Hundreds listen attentively to speech after speech praising G-d for finally allowing outside Jewish visitors to come to Churachandpur, two hours south of Imphal. Churachandpur embraced Judaism 25 years ago and still boasts the Benei Menashe’s flagship community, with several synagogues housing 1500 members. Yet, even Israeli Rabbi Eliayahu Avichail, the community’s father figure, was five times denied access to Churachandpur.

Rachamim Hanshing, in traditional Benei Menashe shawl, prays over the staple food, rice, at a crowded dinner for Jewish family and friends. In his spare time, Rachamim, a metalworker, handicrafts mezuzot (small boxes containing prayers, attached in doorways and gates of Jewish homes). Rachamim’s father was a great tiger and elephant hunter in the hills around Imphal, the capital of Manipur, in northeastern India. Today, Rachamim says, “We are waiting for the land of Menasseh in Israel."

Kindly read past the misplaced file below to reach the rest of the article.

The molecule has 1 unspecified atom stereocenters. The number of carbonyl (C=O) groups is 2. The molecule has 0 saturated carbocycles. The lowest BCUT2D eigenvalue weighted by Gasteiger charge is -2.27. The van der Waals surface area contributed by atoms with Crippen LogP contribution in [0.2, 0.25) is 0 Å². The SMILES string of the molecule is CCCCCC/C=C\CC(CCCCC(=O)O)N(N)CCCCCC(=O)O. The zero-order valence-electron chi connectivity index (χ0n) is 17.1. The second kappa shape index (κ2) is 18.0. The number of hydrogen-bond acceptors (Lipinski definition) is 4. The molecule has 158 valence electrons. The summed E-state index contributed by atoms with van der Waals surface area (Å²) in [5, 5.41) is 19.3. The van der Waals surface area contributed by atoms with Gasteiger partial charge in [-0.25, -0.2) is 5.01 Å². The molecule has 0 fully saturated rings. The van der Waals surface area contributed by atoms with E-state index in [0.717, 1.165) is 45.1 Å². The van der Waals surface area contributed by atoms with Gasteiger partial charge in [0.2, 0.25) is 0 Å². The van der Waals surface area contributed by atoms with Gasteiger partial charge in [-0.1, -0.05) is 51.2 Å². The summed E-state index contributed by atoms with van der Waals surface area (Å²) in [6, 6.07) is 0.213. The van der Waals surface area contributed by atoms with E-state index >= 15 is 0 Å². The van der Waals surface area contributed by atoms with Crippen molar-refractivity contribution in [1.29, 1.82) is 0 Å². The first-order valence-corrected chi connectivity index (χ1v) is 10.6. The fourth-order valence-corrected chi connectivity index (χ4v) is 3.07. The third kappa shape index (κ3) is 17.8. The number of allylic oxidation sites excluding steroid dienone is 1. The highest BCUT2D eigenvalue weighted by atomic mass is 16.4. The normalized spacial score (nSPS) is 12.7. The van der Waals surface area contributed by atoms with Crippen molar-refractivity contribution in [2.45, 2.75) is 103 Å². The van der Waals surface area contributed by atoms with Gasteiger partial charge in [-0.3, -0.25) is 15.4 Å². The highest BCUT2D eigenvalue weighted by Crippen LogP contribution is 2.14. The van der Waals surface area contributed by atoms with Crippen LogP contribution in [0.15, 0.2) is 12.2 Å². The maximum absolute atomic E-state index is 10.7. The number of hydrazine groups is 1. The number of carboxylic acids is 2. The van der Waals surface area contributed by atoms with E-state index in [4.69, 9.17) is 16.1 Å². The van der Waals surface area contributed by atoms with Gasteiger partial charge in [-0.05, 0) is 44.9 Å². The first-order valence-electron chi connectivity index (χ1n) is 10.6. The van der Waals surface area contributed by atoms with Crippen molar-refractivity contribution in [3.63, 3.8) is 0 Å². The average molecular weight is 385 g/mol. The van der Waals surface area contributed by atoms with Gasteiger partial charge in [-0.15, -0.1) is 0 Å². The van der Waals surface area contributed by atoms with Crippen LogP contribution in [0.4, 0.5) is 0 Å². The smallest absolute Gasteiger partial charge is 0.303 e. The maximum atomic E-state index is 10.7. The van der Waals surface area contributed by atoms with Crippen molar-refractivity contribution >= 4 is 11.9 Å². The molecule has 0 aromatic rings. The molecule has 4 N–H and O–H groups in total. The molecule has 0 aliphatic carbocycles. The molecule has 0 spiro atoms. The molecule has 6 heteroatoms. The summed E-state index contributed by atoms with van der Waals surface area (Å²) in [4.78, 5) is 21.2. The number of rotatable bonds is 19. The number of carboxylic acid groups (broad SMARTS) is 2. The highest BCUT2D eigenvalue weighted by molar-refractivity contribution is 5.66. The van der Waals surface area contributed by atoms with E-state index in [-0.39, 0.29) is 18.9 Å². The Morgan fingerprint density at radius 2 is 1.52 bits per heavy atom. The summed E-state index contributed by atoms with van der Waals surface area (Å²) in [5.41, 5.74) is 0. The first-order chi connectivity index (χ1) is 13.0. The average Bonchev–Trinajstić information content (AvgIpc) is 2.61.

Rachamim Hanshing, in traditional Benei Menashe shawl, prays over the staple food, rice, at a crowded dinner for Jewish family and friends. In his spare time, Rachamim, a metalworker, handicrafts mezuzot (small boxes containing prayers, attached in doorways and gates of Jewish homes). Rachamim’s father was a great tiger and elephant hunter in the hills around Imphal, the capital of Manipur, in northeastern India. Today, Rachamim says, “We are waiting for the land of Menasseh in Israel."